CME: 2010 Corn Planting Substantially Complete

US - USDA’s weekly Crop Progress report indicates that 2010 corn planting is substantially complete as of Saturday with 93 per cent of intended acres planted, write Steve Meyer and Len Steiner.
calendar icon 25 May 2010
clock icon 4 minute read

That figure rivals the 2005 planting clip as of this week (95 per cent) for the fastest ever but the bulk of this year’s acres were planted earlier than those of 2005, driving high expectations for 2010 yields. As can be seen, this year’s pace is far ahead of 2009 when just over 60 per cent of corn acres had been planted by this date. While yields were record-large last year, late planting and cool summer weather negatively impacted the quality of last year’s corn crop and the performance of livestock this crop year.

Though corn planting was the fastest ever this year, corn emergence is still lagging the best-ever pace of 2000. As of May 23, 71 per cent of corn had emerged. That compares with 30 per cent last year, a computed five-year average of 51 per cent and USDA’s published five-year average of 62 per cent. The linear increases of 16 per cent per week over the past two weeks underscore the impact of cool, overcast, generally rainy weather in many major corn growing regions.

The recent weather pattern has kept corn crop condition ratings near historical levels in spite of the record planting pace. 71 per cent of corn acres were rated good or excellent this week, up from 67 per cent last week. There was no rating for corn in last year’s concurrent week. This week’s 71 per cent good-excellent tied for fourth in the historical data with 1994’s 78 per cent being the highest on record.

Soybean planting is progressing at a far slower pace due to continuing wet weather in many areas. Only 15 per cent of total acres were planted last week, bringing the season-to-date total to 53 per cent. That compares to 48 per cent for the same week last year and a computed average of 66 per cent over the past five years, and 24 per cent of soybeans had emerged as of Saturday. That number is sharply higher than last year’s 14 per cent but lower than the computed five-year average of 27.2 per cent.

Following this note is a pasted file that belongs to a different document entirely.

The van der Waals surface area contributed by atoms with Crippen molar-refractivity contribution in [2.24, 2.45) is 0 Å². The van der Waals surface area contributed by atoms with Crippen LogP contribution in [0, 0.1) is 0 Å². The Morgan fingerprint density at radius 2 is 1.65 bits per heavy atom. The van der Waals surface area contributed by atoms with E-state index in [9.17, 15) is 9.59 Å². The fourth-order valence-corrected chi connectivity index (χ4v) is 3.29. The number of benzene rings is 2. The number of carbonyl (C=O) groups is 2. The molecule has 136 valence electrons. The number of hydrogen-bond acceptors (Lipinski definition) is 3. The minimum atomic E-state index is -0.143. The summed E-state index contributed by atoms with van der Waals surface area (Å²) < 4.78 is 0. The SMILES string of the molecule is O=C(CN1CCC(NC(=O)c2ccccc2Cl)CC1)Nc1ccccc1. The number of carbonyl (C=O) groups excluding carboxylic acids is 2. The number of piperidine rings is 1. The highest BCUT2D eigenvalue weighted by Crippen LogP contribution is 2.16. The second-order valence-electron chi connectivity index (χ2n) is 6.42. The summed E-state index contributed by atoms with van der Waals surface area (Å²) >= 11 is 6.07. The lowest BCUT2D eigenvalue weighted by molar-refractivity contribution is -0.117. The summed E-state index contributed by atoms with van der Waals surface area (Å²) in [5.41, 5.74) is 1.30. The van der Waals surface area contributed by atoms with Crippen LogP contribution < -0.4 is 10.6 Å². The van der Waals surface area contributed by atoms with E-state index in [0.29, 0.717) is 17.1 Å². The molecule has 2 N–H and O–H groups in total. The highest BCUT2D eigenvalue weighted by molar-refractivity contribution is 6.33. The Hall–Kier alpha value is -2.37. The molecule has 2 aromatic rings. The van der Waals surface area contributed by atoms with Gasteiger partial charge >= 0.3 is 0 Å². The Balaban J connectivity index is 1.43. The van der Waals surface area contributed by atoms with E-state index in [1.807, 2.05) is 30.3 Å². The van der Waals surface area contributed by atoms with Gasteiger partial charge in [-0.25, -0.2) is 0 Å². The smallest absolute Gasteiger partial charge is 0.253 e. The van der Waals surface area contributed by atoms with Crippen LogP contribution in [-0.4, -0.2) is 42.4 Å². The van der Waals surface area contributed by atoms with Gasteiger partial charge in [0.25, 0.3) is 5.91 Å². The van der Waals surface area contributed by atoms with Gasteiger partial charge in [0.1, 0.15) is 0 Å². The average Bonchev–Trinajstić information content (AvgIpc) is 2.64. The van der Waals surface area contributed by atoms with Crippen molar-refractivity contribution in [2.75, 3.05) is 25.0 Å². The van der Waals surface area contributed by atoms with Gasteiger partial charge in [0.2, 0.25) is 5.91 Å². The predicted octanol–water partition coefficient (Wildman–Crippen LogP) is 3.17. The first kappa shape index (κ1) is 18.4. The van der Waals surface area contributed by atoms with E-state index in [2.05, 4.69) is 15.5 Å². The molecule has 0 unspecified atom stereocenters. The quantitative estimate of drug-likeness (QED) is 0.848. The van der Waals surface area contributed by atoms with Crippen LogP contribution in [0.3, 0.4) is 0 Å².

It is safe to say that the 2010 crop is progressing well at this point. Slower-than-average soybean planting poses little problem — at this point in time.

DLR readers are reminded of CME Group’s webinar regarding dried distillers’ grains (DDGs) coming up on 26 May at 2:00 p.m. CDT. Readers can attend the session in-person at the Visito Center Auditorium at 141 W. Jackson St. or tune in on the internet by registering at www.cmegroup. com/ ddgwebinar. DLR author, Dr Steve Meyer, will be joined by Dr Darrell Mark of the University of Nebrasks to discuss the production, characteristics and uses of DDGs as well as the performance and costs impacts they have on livestock production.

For those who may not be familiar with DDGs — they are a primary co-product of ethanol production. Each bushel of corn that is fermented produces roughly 2.8 gallons of ethanol, 17 pounds of DDGs and 17-19 pounds of carbon dioxide. The trade of 56 pounds of corn for 17 pounds of DDGs is not necessarily a good one for the livestock and poultry sectors but that 17 pounds of usable feed ingredients has helped reduce diet costs from where they would have been had DDGs not been available. Since ethanol production converts the starch in corn into ethanol and carbon dioxide, DDGs are high in protein, fibre, fat and minerals. They still have a relatively high dietary energy content but that energy comes from fat instead of starch. Cattle and other ruminants can use the fiber and low-quality protein very efficiently. They can be added to hog and poultry rations but their relatively low-quality protein limits their usefulness to some degree. Tune in to learn more.

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